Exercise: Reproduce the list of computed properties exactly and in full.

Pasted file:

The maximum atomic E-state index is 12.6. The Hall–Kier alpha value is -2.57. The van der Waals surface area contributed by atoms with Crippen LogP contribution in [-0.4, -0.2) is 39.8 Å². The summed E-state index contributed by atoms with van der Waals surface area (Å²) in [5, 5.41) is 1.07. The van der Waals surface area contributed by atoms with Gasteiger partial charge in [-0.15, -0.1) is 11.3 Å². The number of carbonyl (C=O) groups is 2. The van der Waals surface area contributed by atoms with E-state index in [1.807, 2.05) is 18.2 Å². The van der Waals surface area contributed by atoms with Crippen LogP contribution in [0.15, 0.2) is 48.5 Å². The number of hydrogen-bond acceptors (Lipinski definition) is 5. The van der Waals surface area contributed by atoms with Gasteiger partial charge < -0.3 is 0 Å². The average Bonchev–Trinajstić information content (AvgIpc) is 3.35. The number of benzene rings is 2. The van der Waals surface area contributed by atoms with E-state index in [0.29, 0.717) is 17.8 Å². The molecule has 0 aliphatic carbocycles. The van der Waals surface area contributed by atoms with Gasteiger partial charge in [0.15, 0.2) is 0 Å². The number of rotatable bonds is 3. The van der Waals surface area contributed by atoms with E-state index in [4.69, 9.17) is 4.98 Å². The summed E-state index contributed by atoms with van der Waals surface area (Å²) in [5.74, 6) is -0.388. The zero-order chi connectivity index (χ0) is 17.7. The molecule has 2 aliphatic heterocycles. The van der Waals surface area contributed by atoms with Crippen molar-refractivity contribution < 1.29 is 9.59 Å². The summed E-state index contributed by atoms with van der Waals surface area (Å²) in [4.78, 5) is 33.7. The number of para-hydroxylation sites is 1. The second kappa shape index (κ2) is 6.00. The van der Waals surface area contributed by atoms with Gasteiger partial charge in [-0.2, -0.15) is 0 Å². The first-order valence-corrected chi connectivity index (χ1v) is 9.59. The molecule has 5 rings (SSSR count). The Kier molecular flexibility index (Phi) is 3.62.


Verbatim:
The maximum atomic E-state index is 12.6. The Hall–Kier alpha value is -2.57. The van der Waals surface area contributed by atoms with Crippen LogP contribution in [-0.4, -0.2) is 39.8 Å². The summed E-state index contributed by atoms with van der Waals surface area (Å²) in [5, 5.41) is 1.07. The van der Waals surface area contributed by atoms with Gasteiger partial charge in [-0.15, -0.1) is 11.3 Å². The number of carbonyl (C=O) groups is 2. The van der Waals surface area contributed by atoms with E-state index in [1.807, 2.05) is 18.2 Å². The van der Waals surface area contributed by atoms with Crippen LogP contribution in [0.15, 0.2) is 48.5 Å². The number of hydrogen-bond acceptors (Lipinski definition) is 5. The van der Waals surface area contributed by atoms with Gasteiger partial charge < -0.3 is 0 Å². The average Bonchev–Trinajstić information content (AvgIpc) is 3.35. The number of benzene rings is 2. The van der Waals surface area contributed by atoms with E-state index in [0.29, 0.717) is 17.8 Å². The molecule has 0 aliphatic carbocycles. The van der Waals surface area contributed by atoms with Gasteiger partial charge in [0.15, 0.2) is 0 Å². The number of rotatable bonds is 3. The van der Waals surface area contributed by atoms with E-state index in [4.69, 9.17) is 4.98 Å². The summed E-state index contributed by atoms with van der Waals surface area (Å²) in [5.74, 6) is -0.388. The zero-order chi connectivity index (χ0) is 17.7. The molecule has 2 aliphatic heterocycles. The van der Waals surface area contributed by atoms with Crippen molar-refractivity contribution < 1.29 is 9.59 Å². The summed E-state index contributed by atoms with van der Waals surface area (Å²) in [4.78, 5) is 33.7. The number of para-hydroxylation sites is 1. The second kappa shape index (κ2) is 6.00. The van der Waals surface area contributed by atoms with Gasteiger partial charge in [-0.2, -0.15) is 0 Å². The first-order valence-corrected chi connectivity index (χ1v) is 9.59. The molecule has 5 rings (SSSR count). The Kier molecular flexibility index (Phi) is 3.62.